Friday, February 25, 2011
Analyze this: What's so dynamic about psychodynamic therapy?
The prospective patient was aghast when he heard that I was a psychoanalyst. "Do you expect me to spend the next 30 years on the couch blaming my mother and poor potty training for all my problems?" he asked, rolling his eyes. "I've got real-life issues to deal with. I am not interested in any Freudian crap." (He may have used a different word than "crap.")
Like Lindsay Lohan, trans fats and the state of New Jersey, psychoanalysis has an image problem. Which is a shame, because the way psychoanalytic psychotherapy is taught and practiced by many of us today couldn't be further from the Woody Allen caricature. I don't even consider myself Freudian. Like many of my analytic colleagues, I practice in a way that is contemporary, interactive and deeply effective at treating real-life problems.
And so, with apologies to Woody (Freud would have had a field day with that name!), I would like to clear up some misconceptions about psychoanalysis, and to show how it is a uniquely transformative way to dismantle deep-seated patterns that keep people stuck in life.
In traditional Freudian analysis, the therapist was a neutral, removed expert who spoke little so as not to contaminate the process. When he did interject, it was to offer an authoritative interpretation of what the patient was inaccurately projecting from the past onto the analyst. Insight -- the imparting of knowledge from therapist to patient -- was what cured. To overcome the patient's resistances to recognizing aspects of his or her unconscious, it was necessary to attend sessions at least four times a week, and to lie on the couch so as not to be influenced by seeing the analyst. (Actually, Freud invented the couch partly because he didn't like patients staring at him all day.)
Over the last few decades, a much different analytic model, called Relational Psychoanalysis, has transformed the field. Influenced by infant research and the influx of women into the profession, relational analysts believe all people are uniquely shaped by social interactions, beginning in early childhood and continuing throughout life. We still value unearthing the unconscious, but we believe it is the therapeutic relationship, as much as insight, that is healing. The analyst is no longer a removed interpreter, but an active collaborator utilizing his or her unique personality to understand and reach the patient. The therapeutic relationship becomes an important means to working through the person's hopes and fears. Insight is still important, but only if the patient feels deeply understood.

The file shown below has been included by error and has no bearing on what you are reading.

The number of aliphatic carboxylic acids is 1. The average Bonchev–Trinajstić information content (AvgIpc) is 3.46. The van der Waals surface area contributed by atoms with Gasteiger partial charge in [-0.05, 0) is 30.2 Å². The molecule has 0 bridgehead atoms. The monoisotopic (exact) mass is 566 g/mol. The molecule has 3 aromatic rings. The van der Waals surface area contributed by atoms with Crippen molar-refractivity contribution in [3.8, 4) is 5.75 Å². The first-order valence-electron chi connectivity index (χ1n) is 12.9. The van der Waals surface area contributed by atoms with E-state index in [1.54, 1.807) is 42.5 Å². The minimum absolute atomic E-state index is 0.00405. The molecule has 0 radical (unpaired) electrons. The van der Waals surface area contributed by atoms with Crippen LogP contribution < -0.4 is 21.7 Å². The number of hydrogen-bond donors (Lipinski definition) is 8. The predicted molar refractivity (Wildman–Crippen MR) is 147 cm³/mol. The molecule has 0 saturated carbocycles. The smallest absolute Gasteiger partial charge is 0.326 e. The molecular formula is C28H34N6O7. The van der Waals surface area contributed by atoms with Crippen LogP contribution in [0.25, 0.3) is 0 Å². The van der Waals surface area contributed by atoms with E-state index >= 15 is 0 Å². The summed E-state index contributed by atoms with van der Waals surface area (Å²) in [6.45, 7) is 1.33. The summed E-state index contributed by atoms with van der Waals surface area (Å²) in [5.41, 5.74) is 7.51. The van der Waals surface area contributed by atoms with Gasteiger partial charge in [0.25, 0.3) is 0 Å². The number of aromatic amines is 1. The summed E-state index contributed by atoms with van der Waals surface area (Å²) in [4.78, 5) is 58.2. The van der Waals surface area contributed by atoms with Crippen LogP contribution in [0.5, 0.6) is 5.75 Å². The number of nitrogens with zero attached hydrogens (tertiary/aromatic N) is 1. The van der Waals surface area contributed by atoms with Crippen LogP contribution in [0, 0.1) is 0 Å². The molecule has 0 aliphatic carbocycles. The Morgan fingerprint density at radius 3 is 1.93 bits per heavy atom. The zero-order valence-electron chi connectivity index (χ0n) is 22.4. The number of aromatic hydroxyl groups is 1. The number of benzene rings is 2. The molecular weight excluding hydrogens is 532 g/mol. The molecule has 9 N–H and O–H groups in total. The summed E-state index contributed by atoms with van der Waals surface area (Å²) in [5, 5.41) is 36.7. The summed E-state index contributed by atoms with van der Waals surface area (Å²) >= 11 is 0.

As a result, the stereotype of the silent, bearded analyst has been replaced by the warm, flexible practitioner -- empathic, but also challenging, eager to give and receive feedback and to be adaptable to each patient's changing needs. The couch is still sometimes used, but most people sit up. More than one session per week allows the work to deepen more quickly, yet many people see great benefit at once a week.
Psychoanalytic psychotherapy can sometimes provide immediate relief from symptoms like anxiety, depression or phobias. But unlike any other treatment modality (including cognitive-behavioral therapy), it addresses and permanently loosens the very personality structures that caused these symptoms in the first place. Psychoanalysis, therefore, is the most in-depth form of psychotherapy. New research confirms it can have the most lasting, long-term impact.
What specifically goes on in a psychoanalytic treatment? In a forthcoming post, I'll show you what's so dynamic about psychodynamic treatment.